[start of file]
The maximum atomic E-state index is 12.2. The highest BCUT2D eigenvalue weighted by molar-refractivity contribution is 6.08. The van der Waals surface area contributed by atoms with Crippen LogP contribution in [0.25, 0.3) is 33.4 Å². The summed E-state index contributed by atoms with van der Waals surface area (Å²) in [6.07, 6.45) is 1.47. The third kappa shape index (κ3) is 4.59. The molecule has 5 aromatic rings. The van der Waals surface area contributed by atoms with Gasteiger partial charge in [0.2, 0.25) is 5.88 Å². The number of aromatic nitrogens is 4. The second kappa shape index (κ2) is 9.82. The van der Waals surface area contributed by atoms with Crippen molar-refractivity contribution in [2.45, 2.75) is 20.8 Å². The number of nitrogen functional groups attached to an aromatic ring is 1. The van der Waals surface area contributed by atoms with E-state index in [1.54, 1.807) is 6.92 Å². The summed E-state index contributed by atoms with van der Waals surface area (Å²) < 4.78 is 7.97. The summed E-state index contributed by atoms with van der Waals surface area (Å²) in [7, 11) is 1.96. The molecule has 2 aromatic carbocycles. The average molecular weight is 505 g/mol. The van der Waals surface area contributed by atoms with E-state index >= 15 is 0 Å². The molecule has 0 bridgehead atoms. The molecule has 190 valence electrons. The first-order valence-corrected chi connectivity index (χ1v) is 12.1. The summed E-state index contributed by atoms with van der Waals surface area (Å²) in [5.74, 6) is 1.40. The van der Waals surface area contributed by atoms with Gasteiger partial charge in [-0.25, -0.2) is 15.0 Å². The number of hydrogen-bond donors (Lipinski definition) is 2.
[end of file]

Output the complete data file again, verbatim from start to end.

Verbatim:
The maximum atomic E-state index is 12.2. The highest BCUT2D eigenvalue weighted by molar-refractivity contribution is 6.08. The van der Waals surface area contributed by atoms with Crippen LogP contribution in [0.25, 0.3) is 33.4 Å². The summed E-state index contributed by atoms with van der Waals surface area (Å²) in [6.07, 6.45) is 1.47. The third kappa shape index (κ3) is 4.59. The molecule has 5 aromatic rings. The van der Waals surface area contributed by atoms with Gasteiger partial charge in [0.2, 0.25) is 5.88 Å². The number of aromatic nitrogens is 4. The second kappa shape index (κ2) is 9.82. The van der Waals surface area contributed by atoms with Crippen molar-refractivity contribution in [2.45, 2.75) is 20.8 Å². The number of nitrogen functional groups attached to an aromatic ring is 1. The van der Waals surface area contributed by atoms with E-state index in [1.54, 1.807) is 6.92 Å². The summed E-state index contributed by atoms with van der Waals surface area (Å²) < 4.78 is 7.97. The summed E-state index contributed by atoms with van der Waals surface area (Å²) in [7, 11) is 1.96. The molecule has 2 aromatic carbocycles. The average molecular weight is 505 g/mol. The van der Waals surface area contributed by atoms with E-state index >= 15 is 0 Å². The molecule has 0 bridgehead atoms. The molecule has 190 valence electrons. The first-order valence-corrected chi connectivity index (χ1v) is 12.1. The summed E-state index contributed by atoms with van der Waals surface area (Å²) in [5.74, 6) is 1.40. The van der Waals surface area contributed by atoms with Gasteiger partial charge in [-0.25, -0.2) is 15.0 Å². The number of hydrogen-bond donors (Lipinski definition) is 2.